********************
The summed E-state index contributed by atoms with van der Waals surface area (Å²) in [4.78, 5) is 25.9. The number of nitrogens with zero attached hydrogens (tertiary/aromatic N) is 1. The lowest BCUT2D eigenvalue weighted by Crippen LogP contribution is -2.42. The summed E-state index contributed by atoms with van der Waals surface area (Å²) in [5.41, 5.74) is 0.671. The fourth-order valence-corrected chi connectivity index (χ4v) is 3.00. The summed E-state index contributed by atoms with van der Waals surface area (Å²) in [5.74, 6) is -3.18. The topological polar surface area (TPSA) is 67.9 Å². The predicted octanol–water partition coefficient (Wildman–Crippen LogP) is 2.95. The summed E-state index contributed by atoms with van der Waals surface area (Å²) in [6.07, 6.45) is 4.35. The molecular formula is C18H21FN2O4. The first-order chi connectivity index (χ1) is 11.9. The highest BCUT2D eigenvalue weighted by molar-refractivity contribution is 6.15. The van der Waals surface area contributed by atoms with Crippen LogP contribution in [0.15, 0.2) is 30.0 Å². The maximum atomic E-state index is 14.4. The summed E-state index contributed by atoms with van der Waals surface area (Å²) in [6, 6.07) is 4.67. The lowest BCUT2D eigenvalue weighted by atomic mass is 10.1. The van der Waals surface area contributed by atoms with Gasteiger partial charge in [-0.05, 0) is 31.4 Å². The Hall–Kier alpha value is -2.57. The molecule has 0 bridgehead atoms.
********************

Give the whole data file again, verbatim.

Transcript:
The summed E-state index contributed by atoms with van der Waals surface area (Å²) in [4.78, 5) is 25.9. The number of nitrogens with zero attached hydrogens (tertiary/aromatic N) is 1. The lowest BCUT2D eigenvalue weighted by Crippen LogP contribution is -2.42. The summed E-state index contributed by atoms with van der Waals surface area (Å²) in [5.41, 5.74) is 0.671. The fourth-order valence-corrected chi connectivity index (χ4v) is 3.00. The summed E-state index contributed by atoms with van der Waals surface area (Å²) in [5.74, 6) is -3.18. The topological polar surface area (TPSA) is 67.9 Å². The predicted octanol–water partition coefficient (Wildman–Crippen LogP) is 2.95. The summed E-state index contributed by atoms with van der Waals surface area (Å²) in [6.07, 6.45) is 4.35. The molecular formula is C18H21FN2O4. The first-order chi connectivity index (χ1) is 11.9. The highest BCUT2D eigenvalue weighted by molar-refractivity contribution is 6.15. The van der Waals surface area contributed by atoms with Crippen LogP contribution in [0.15, 0.2) is 30.0 Å². The maximum atomic E-state index is 14.4. The summed E-state index contributed by atoms with van der Waals surface area (Å²) in [6, 6.07) is 4.67. The lowest BCUT2D eigenvalue weighted by atomic mass is 10.1. The van der Waals surface area contributed by atoms with Gasteiger partial charge in [-0.05, 0) is 31.4 Å². The Hall–Kier alpha value is -2.57. The molecule has 0 bridgehead atoms.